Olympics: Adam Peaty Defends 100 Breaststroke Gold; Arno Kamminga Gets Silver

Jul 26, 2021; Tokyo, Japan; Adam Peaty (GBR) celebrates after winning the men's 100m breaststroke final during the Tokyo 2020 Olympic Summer Games at Tokyo Aquatics Centre. Mandatory Credit: Rob Schumacher-USA TODAY Sports
Photo Courtesy: Rob Schumacher-USA TODAY Sports

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Olympics: Adam Peaty Defends 100 Breaststroke Gold; Arno Kamminga Gets Silver

One entered the Olympics with 18 of the fastest times in the history and a gold medal. One entered without a major international final to his name in his mid-20s.

For 75 meters, they were next to each other, but in the end, Adam Peaty did what Adam Peaty always seems to do at a big race: He pulled away, and made sure he got his hands to the wall first.

“It’s been a heavy investment,” Peaty said. “A lot has changed this last year – more than the last five – becoming a father, buying my first house. The last 15m I know no one has got more in there than me. There is a lot of emotion there. I’m probably not going to sleep for a while now. ”

Peaty defended his gold medal in the men’s 100 breaststroke, winning Monday morning in Tokyo with a time of 57.37 seconds. Second was Dutchman Arno Kamminga in 58.00.

Peaty’s dominance is the event is historically unquestioned, and he took another step toward solidifying his reputation as the greatest 100 breaststroker in history. Peaty is just the second man to repeat in the 100 breaststroke, which was added to the Games in 1968; The other was Japanese legend Kosuke Kitajima in 2004 and 2008.  Peaty has also won three consecutive World Championships.

He didn’t topple his Olympic record from Rio, which was then the world record at 57.13. But Peaty owns that world mark. He had set it twice in Rio.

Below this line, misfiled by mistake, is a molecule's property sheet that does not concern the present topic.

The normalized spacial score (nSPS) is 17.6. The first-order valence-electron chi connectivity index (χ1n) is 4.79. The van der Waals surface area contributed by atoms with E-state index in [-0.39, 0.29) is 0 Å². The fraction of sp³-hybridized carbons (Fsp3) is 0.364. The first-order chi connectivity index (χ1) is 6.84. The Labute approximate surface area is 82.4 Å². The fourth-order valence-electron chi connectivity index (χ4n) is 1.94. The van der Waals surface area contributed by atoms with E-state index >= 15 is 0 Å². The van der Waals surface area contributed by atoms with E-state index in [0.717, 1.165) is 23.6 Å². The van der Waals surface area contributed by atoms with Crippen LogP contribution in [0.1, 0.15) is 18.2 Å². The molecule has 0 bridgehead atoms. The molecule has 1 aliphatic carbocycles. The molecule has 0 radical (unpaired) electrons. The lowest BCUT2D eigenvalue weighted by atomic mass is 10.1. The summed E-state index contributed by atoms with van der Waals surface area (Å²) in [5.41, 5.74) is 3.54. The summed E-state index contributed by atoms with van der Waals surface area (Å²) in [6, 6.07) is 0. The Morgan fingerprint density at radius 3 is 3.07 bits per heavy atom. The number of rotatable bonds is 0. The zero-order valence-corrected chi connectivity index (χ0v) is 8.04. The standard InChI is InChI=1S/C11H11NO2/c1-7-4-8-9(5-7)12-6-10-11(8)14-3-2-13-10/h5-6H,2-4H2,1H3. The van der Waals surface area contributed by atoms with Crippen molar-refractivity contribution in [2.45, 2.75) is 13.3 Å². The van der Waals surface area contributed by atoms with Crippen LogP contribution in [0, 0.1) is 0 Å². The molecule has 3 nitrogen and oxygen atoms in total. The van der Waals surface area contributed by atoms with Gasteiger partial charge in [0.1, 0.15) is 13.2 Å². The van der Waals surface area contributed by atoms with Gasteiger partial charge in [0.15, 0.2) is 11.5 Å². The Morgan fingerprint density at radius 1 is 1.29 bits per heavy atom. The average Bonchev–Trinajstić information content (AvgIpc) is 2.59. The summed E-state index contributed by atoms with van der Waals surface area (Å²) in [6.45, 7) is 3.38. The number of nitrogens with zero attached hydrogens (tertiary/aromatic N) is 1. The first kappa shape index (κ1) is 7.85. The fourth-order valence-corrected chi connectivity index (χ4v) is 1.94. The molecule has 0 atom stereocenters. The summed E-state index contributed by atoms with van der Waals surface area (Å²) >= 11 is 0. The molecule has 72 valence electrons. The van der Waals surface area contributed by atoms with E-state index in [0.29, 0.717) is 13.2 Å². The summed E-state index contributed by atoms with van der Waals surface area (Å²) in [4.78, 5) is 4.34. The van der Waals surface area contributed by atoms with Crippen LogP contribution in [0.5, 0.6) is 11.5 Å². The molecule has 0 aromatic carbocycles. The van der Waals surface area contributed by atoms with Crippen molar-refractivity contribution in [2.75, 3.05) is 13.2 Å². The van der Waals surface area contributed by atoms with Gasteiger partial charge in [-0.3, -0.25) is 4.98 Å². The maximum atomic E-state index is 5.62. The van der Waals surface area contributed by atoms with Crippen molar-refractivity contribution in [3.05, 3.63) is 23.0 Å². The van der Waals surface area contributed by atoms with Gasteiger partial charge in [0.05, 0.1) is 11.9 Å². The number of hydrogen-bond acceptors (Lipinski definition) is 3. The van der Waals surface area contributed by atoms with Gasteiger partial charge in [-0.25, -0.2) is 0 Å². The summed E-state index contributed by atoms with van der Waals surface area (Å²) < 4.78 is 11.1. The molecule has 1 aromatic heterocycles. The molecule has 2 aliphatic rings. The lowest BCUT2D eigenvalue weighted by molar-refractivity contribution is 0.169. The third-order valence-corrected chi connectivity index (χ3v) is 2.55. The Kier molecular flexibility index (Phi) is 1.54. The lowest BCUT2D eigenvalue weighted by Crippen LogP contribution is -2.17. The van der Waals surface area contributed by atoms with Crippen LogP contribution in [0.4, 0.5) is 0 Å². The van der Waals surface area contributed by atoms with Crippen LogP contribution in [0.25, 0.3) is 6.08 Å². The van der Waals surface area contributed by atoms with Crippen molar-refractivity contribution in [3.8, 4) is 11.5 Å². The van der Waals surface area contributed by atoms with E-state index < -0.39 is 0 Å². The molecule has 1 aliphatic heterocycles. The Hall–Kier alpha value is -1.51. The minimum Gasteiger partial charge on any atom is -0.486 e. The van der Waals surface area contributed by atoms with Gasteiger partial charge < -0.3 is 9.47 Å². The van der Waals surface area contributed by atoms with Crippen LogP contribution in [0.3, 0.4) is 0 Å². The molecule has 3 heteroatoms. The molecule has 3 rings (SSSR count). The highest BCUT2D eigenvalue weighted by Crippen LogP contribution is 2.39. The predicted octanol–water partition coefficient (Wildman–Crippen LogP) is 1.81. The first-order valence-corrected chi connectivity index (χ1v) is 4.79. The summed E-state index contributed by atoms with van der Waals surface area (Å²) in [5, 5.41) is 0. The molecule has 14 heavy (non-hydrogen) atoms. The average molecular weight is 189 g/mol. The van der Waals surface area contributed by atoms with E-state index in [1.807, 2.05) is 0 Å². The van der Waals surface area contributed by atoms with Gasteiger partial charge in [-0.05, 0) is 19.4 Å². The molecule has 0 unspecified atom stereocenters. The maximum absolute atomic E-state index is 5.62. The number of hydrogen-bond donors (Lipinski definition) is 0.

Second was Kamminga, in his first major international final. His medal is the first in the pool for a Dutchman since Pieter van den Hoogenband in 2004. (Two Dutchman have won the open-water marathon swim since.)

“I’m over the moon,” Kamminga said. “It feels like gold! Like there was this small chance to win and I went for it: I went into the race to go for the win because if you go for silver it’s our race to lose. I think I went pretty good up until 75/80m I was still pretty close but the end was pretty painful – still it was an amazing race.

“It was my first (major event) final and to swim one of my fastest times and win silver – what more to ask.”

Italian Nicolo Martinenghi stayed with the group until the end, picking up the bronze in 58.33. He’s the first Italian man to medal in the event since Domenico Fioravanti won the event in Sydney in 2020.

The Americans finished fourth and sixth. Michael Andrew was never a medal factor, taking fourth in 58.84. Andrew Wilson and Yan Zibei of China tied for sixth in 58.99.

For Peaty, the five years since Rio have had ups and downs away from the pool — starting a family definitely numbers among the highs — but they came with the cost of unseen lows. All of the perseverance through those swings paid off Monday.

“Some days I woke up and it was like ‘this is hard’, really hard to find that emotion,” he said. “To find that kind of performance when there’s no crowd, to find it on the weekend when you can’t go and do what you want, and can’t go on training camps. Hardly any international competition. So that challenge on its own has been very different. There have been so many challenges and some breakdowns as well.”

Men’s 100 breaststroke

  • World record: Adam Peaty, Great Britain, 56.88 (2019)
  • Olympic record: Adam Peaty, Great Britain, 57.13 (2016)
  1. Adam Peaty, Great Britain, 57.37
  2. Arno Kamminga, Netherlands, 58.00
  3. Nicolo Martinenghi, Italy, 58.33
  4. Michael Andrew, United States, 58.84
  5. James Wilby, Great Britain, 58.96
  6. Yan Zibei, China, 58.99
  7. Andrew Wilson, United States, 58.99
  8. Ilya Shymanovich, Belarus, 59.36

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